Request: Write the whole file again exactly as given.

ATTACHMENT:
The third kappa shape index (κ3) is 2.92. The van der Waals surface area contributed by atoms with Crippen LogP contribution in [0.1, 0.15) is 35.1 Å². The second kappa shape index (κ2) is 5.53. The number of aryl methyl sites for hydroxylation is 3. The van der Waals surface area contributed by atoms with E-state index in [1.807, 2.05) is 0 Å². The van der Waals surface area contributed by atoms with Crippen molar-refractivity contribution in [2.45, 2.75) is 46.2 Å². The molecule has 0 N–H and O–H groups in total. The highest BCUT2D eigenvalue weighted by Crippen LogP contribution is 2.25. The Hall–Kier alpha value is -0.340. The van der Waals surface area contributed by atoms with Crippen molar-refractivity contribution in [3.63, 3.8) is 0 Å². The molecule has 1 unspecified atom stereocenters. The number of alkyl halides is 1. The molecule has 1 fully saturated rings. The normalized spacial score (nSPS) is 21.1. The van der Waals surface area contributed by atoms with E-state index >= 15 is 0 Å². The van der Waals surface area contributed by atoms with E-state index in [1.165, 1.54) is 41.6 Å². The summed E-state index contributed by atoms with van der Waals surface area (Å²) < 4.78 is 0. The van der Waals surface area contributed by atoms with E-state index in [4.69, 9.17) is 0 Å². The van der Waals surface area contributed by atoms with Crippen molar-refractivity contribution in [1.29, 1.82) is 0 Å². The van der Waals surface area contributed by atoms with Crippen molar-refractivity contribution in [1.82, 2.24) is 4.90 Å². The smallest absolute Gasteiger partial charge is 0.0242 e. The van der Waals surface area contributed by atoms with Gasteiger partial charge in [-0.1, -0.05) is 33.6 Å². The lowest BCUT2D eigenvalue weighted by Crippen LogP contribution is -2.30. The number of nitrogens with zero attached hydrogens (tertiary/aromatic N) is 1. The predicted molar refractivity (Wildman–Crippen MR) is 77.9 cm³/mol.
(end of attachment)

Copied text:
The third kappa shape index (κ3) is 2.92. The van der Waals surface area contributed by atoms with Crippen LogP contribution in [0.1, 0.15) is 35.1 Å². The second kappa shape index (κ2) is 5.53. The number of aryl methyl sites for hydroxylation is 3. The van der Waals surface area contributed by atoms with E-state index in [1.807, 2.05) is 0 Å². The van der Waals surface area contributed by atoms with Crippen molar-refractivity contribution in [2.45, 2.75) is 46.2 Å². The molecule has 0 N–H and O–H groups in total. The highest BCUT2D eigenvalue weighted by Crippen LogP contribution is 2.25. The Hall–Kier alpha value is -0.340. The van der Waals surface area contributed by atoms with Crippen molar-refractivity contribution in [3.63, 3.8) is 0 Å². The molecule has 1 unspecified atom stereocenters. The number of alkyl halides is 1. The molecule has 1 fully saturated rings. The normalized spacial score (nSPS) is 21.1. The van der Waals surface area contributed by atoms with E-state index >= 15 is 0 Å². The van der Waals surface area contributed by atoms with E-state index in [1.165, 1.54) is 41.6 Å². The summed E-state index contributed by atoms with van der Waals surface area (Å²) < 4.78 is 0. The van der Waals surface area contributed by atoms with E-state index in [4.69, 9.17) is 0 Å². The van der Waals surface area contributed by atoms with Crippen molar-refractivity contribution in [1.29, 1.82) is 0 Å². The van der Waals surface area contributed by atoms with Crippen molar-refractivity contribution in [1.82, 2.24) is 4.90 Å². The smallest absolute Gasteiger partial charge is 0.0242 e. The van der Waals surface area contributed by atoms with Gasteiger partial charge in [-0.1, -0.05) is 33.6 Å². The lowest BCUT2D eigenvalue weighted by Crippen LogP contribution is -2.30. The number of nitrogens with zero attached hydrogens (tertiary/aromatic N) is 1. The predicted molar refractivity (Wildman–Crippen MR) is 77.9 cm³/mol.